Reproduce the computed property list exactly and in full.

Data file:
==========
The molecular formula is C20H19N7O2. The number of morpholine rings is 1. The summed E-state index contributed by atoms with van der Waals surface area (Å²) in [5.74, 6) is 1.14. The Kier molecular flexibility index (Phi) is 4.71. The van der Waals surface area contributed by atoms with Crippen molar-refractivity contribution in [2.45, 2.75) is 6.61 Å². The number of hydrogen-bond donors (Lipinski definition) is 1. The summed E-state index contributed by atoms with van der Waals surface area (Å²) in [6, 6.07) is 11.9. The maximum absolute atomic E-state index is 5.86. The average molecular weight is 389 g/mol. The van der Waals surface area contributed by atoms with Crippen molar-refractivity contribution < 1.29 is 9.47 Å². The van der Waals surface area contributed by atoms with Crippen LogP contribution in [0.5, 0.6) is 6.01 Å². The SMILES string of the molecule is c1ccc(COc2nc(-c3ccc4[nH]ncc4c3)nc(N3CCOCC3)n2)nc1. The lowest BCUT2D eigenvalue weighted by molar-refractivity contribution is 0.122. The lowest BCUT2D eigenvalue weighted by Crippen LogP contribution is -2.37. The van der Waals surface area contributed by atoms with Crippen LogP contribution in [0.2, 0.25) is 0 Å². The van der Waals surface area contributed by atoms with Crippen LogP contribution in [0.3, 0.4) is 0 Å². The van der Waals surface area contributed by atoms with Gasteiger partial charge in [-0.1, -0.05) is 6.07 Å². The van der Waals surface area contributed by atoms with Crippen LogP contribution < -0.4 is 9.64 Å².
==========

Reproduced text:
The molecular formula is C20H19N7O2. The number of morpholine rings is 1. The summed E-state index contributed by atoms with van der Waals surface area (Å²) in [5.74, 6) is 1.14. The Kier molecular flexibility index (Phi) is 4.71. The van der Waals surface area contributed by atoms with Crippen molar-refractivity contribution in [2.45, 2.75) is 6.61 Å². The number of hydrogen-bond donors (Lipinski definition) is 1. The summed E-state index contributed by atoms with van der Waals surface area (Å²) in [6, 6.07) is 11.9. The maximum absolute atomic E-state index is 5.86. The average molecular weight is 389 g/mol. The van der Waals surface area contributed by atoms with Crippen molar-refractivity contribution < 1.29 is 9.47 Å². The van der Waals surface area contributed by atoms with Crippen LogP contribution in [0.5, 0.6) is 6.01 Å². The SMILES string of the molecule is c1ccc(COc2nc(-c3ccc4[nH]ncc4c3)nc(N3CCOCC3)n2)nc1. The lowest BCUT2D eigenvalue weighted by molar-refractivity contribution is 0.122. The lowest BCUT2D eigenvalue weighted by Crippen LogP contribution is -2.37. The van der Waals surface area contributed by atoms with Crippen LogP contribution in [0.2, 0.25) is 0 Å². The van der Waals surface area contributed by atoms with Crippen LogP contribution in [0.3, 0.4) is 0 Å². The van der Waals surface area contributed by atoms with Gasteiger partial charge in [-0.1, -0.05) is 6.07 Å². The van der Waals surface area contributed by atoms with Crippen LogP contribution < -0.4 is 9.64 Å².